Testing for COVID-19 at Rio Grande Valley nursing homes will begin this Sunday in accordance with a mandate by Gov. Greg Abbott to test residents and employees of nursing homes statewide.
The testing here will begin in Harlingen and in Starr County, according to Dr. Elizabeth Cuevas, the Region 11 Health Emergency Preparedness and Response manager for the Department of State Health Services.
“We have a schedule to test the remaining nursing homes in our region in the next week and a half,” Cuevas said and noted that DSHS is working with the Texas Division of Emergency Management and the Texas Military Department to administer those tests.
“Many nursing homes are electing to test themselves and that’s a very appreciated effort,” she added. “We appreciate them taking the governor’s mandate seriously and we’re happy to help support the other nursing homes to get testing completed as soon as possible.”
Cuevas announced the commencement of testing at Valley nursing homes during a weekly telephone news conference Friday morning during which health officials announced the latest COVID-19 statistics for Region 11.
Region 11 encompasses the 19 counties in South Texas from north of Corpus Christi to Laredo and down to Brownsville.
As of Friday morning, there were a total of 2,034 confirmed cases of COVID-19 in the region and and a total of 65 deaths.
That included 671 cases in Cameron County, 472 cases in Hidalgo County, 22 in Starr County and 14 in Willacy County, according to Alberto Perez, incident commander for DSHS.
In the Rio Grande Valley alone, Perez reported a total hospital patient census of 1,945 and 53 cases of COVID-19 in hospitals.
Within the previous 24 hours, Perez said there were a total of 89 COVID-19 cases presenting to emergency rooms and six admitted into an intensive care unit.
“Right now, Region 11 has been doing fairly well with our cases,” said Dr. Emilie Prot, the regional medical director for Region 11.
Prot said that, although there have been increases in cases in the area, there still hasn’t been a large number of COVID-19 hospitalizations.
“So we will continue to see large increases in cases, we just do not want to see the mortality… or the amount of cases as we’re seeing in other countries (like) in Brazil or Latin America,” Prot said.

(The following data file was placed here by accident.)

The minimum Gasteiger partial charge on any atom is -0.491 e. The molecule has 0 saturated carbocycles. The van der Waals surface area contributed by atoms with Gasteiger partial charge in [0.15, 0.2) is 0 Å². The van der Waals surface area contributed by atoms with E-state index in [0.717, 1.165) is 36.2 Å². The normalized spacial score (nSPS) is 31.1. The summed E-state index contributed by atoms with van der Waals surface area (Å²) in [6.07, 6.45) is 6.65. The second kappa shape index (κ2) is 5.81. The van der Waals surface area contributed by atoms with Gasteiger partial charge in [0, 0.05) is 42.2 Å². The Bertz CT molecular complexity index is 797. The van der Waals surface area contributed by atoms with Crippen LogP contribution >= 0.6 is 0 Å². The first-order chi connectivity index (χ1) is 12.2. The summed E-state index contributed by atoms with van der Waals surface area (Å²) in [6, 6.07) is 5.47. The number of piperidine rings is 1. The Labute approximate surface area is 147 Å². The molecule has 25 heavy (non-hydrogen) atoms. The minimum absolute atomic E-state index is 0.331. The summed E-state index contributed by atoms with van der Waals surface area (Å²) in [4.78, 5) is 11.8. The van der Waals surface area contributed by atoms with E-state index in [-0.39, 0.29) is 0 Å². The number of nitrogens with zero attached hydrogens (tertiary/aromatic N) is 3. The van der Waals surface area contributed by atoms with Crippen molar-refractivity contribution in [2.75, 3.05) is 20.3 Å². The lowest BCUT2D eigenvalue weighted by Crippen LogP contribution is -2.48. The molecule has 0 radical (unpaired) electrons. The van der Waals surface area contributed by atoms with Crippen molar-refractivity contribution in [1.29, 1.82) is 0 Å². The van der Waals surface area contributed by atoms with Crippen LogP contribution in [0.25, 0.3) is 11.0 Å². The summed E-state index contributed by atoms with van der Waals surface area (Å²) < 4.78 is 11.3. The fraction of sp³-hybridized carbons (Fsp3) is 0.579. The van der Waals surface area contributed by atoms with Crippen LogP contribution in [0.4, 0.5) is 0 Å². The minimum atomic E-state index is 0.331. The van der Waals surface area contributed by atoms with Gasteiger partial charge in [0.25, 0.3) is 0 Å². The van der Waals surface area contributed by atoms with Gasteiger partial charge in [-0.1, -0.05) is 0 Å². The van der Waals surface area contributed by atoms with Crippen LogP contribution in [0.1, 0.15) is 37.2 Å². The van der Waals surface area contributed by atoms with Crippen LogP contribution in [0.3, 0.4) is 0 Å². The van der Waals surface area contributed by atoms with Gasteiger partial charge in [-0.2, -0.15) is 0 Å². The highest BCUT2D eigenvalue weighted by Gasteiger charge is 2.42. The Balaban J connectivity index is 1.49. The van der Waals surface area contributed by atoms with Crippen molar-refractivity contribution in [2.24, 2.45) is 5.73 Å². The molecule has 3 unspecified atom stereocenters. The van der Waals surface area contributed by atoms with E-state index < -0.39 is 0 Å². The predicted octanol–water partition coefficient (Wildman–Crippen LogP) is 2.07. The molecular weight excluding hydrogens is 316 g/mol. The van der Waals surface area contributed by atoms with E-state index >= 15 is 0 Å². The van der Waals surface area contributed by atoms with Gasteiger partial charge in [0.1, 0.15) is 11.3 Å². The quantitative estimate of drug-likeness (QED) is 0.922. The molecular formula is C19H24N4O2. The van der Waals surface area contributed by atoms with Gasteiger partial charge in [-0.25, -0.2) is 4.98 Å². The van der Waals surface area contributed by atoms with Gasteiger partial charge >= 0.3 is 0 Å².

Earlier this week, Abbott announced that DSHS would be distributing a case each of remdesivir, an antiviral drug meant to reduce the duration of severe symptoms of the coronavirus disease, to four Rio Grande Valley hospitals.
One of those hospitals is in Cameron County while the remaining three are in Hidalgo County.
Each case contains multiple vials of the antiviral that are delivered to patients intravenously.
Prot explained remdesivir has been shown to shorten the course of severe symptoms.
“It’s almost exactly like Tamiflu where you have a flu virus and you take Tamiflu,” she said. “When you take it within the first 72 hours, it will shorten the course of your symptoms so here it’s the same thing that they’ve noticed with remdesivir and that’s why it received the approval from the (U.S. Food and Drug Administration).”
A study showed that remdesivir shortened the course of severe symptoms from 14 to 15 days to about 10 days, she said, stressing the drug was not a cure for the disease.
“As this weekend is a long weekend for a lot of people and a time when people want to get together, I still caution everyone, there’s still no treatment and there’s still no vaccine,” Prot said, speaking on the eve of Memorial Day weekend.
She urged the public to be smart by continuing to take precautions such as physical distancing, washing their hands, using masks in areas where people cannot practice social distancing, and being very careful to not meet with people from different households.
“We need to continue leading the way in our prevention and education,” she said.